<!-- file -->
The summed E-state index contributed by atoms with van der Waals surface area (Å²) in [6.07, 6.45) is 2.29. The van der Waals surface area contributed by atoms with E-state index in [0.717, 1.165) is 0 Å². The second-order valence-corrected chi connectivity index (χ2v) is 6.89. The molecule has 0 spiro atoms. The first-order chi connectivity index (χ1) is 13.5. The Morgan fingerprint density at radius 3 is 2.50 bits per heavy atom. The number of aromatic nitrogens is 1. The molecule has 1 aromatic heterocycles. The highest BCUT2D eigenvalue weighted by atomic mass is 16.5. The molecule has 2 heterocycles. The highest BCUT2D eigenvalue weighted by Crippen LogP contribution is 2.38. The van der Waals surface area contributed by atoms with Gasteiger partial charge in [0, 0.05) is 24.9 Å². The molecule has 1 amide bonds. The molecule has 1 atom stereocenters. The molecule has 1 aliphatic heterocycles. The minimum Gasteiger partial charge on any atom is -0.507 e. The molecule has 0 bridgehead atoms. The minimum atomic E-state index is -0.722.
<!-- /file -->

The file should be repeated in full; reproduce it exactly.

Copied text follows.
The summed E-state index contributed by atoms with van der Waals surface area (Å²) in [6.07, 6.45) is 2.29. The van der Waals surface area contributed by atoms with E-state index in [0.717, 1.165) is 0 Å². The second-order valence-corrected chi connectivity index (χ2v) is 6.89. The molecule has 0 spiro atoms. The first-order chi connectivity index (χ1) is 13.5. The Morgan fingerprint density at radius 3 is 2.50 bits per heavy atom. The number of aromatic nitrogens is 1. The molecule has 1 aromatic heterocycles. The highest BCUT2D eigenvalue weighted by atomic mass is 16.5. The molecule has 2 heterocycles. The highest BCUT2D eigenvalue weighted by Crippen LogP contribution is 2.38. The van der Waals surface area contributed by atoms with Gasteiger partial charge in [0, 0.05) is 24.9 Å². The molecule has 1 amide bonds. The molecule has 1 atom stereocenters. The molecule has 1 aliphatic heterocycles. The minimum Gasteiger partial charge on any atom is -0.507 e. The molecule has 0 bridgehead atoms. The minimum atomic E-state index is -0.722.